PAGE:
WELLINGTON, April 24 (Reuters) - Three men miraculously survived after their helicopter crashed into the freezing sub-Antarctic waters off New Zealand's southern tip by swimming to shore at night and camping on an island for hours until they were rescued.
Helicopter pilot Andrew Hefford, paramedic John Lambeth and winchman Lester Stevens were recovering at a hospital after they were found on Tuesday on an island about 450 km (270 miles) south of New Zealand, according to statements from the Rescue Coordination Centre NZ.
The helicopter disappeared on Monday near the Auckland Islands enroute to a medical evacuation off a fishing vessel. The Coordination Centre began search operations shortly after receiving a report of the missing aircraft, but there was little hope of finding survivors due to the ice cold waters and deteriorating weather conditions in the Southern Ocean.
Five fishing vessels worked throughout the night, searching the area, the Centre said.
One of the survivors, Stevens, told online news portal Stuff that he was knocked unconscious when the aircraft hit the water.
He recalled swimming to land on his back and kicking and remembered Lambeth and Hefford dragging him out of the water. Once on land, they built a hut and waited to be rescued.
The trio would have swam about 20 minutes to reach to the shore, the New Zealand Herald reported.
"You know, we just did what we did and survived," Stevens told Stuff.
A fishing boat spotted a door from the helicopter the next day and soon after, the trio were spotted walking on a beach, the Coordination Centre said.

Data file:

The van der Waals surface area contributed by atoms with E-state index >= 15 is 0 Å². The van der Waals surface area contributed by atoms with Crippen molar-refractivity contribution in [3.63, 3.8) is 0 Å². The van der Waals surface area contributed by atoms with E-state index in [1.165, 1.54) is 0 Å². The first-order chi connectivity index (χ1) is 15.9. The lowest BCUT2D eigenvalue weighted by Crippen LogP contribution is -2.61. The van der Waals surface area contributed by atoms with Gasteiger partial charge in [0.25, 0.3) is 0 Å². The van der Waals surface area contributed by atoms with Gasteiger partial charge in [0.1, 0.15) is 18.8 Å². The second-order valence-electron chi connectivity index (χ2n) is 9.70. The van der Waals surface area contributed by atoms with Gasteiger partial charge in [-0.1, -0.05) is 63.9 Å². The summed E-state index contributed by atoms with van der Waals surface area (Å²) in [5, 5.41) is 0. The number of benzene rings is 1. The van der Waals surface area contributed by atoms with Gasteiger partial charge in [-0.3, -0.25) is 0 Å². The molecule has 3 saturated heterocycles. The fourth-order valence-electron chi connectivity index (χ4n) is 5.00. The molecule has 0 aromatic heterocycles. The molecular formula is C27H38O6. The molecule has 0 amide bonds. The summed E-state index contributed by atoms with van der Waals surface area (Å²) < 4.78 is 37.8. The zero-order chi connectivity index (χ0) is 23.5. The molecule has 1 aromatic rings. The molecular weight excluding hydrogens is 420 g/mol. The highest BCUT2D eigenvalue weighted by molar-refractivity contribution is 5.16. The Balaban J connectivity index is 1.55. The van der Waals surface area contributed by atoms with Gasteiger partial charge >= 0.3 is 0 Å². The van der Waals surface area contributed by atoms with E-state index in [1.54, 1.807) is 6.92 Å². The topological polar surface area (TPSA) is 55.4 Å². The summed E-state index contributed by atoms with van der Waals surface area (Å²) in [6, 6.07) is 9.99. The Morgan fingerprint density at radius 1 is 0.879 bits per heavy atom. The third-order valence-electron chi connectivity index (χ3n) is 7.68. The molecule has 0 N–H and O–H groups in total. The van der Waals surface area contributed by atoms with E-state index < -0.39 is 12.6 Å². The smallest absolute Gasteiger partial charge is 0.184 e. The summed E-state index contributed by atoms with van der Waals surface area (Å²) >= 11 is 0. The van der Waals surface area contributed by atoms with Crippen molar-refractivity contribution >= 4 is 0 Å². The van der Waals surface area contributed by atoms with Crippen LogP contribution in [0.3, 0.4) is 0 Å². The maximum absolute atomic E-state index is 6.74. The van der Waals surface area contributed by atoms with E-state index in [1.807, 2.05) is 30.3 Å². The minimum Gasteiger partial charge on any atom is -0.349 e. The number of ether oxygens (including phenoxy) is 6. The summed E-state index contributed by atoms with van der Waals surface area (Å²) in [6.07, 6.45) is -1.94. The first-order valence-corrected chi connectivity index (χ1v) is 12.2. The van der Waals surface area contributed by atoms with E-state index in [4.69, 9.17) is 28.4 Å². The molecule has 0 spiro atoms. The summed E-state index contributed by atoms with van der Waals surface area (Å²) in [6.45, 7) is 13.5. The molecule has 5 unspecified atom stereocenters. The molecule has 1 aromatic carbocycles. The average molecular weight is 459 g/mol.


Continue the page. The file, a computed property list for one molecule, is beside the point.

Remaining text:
"We were ecstatic," Sean Mullally, one of the pilots who was part of the rescue mission, told Radio New Zealand.
"It was unbelievable to see them still alive. It was a great moment."
Mullally said the three were easy to spot on the islands as they were wearing big orange jackets.
Rescue Coordination Centre NZ Duty Manager Kevin Banaghan said in a statement that the helicopter crew were trained for emergency situations and were wearing cold water immersion suits. The suits can sustain people in water temperatures as low as minus 30 degrees Celsius (minus 22 degrees Fahrenheit).
Southern Lakes Helicopters, which owns the downed aircraft, said an investigation would be needed to find out why the emergency locator beacons on the helicopter failed, Radio New Zealand reported.
Southern Lakes Chief Executive and Chief Pilot Richard Hayes said finding the three men alive was a highlight of his career.
"We ended up with the best result you can imagine," he told Radio New Zealand.
(Reporting by Charlotte Greenfield and Praveen Menon; editing by Christian Schmollinger)
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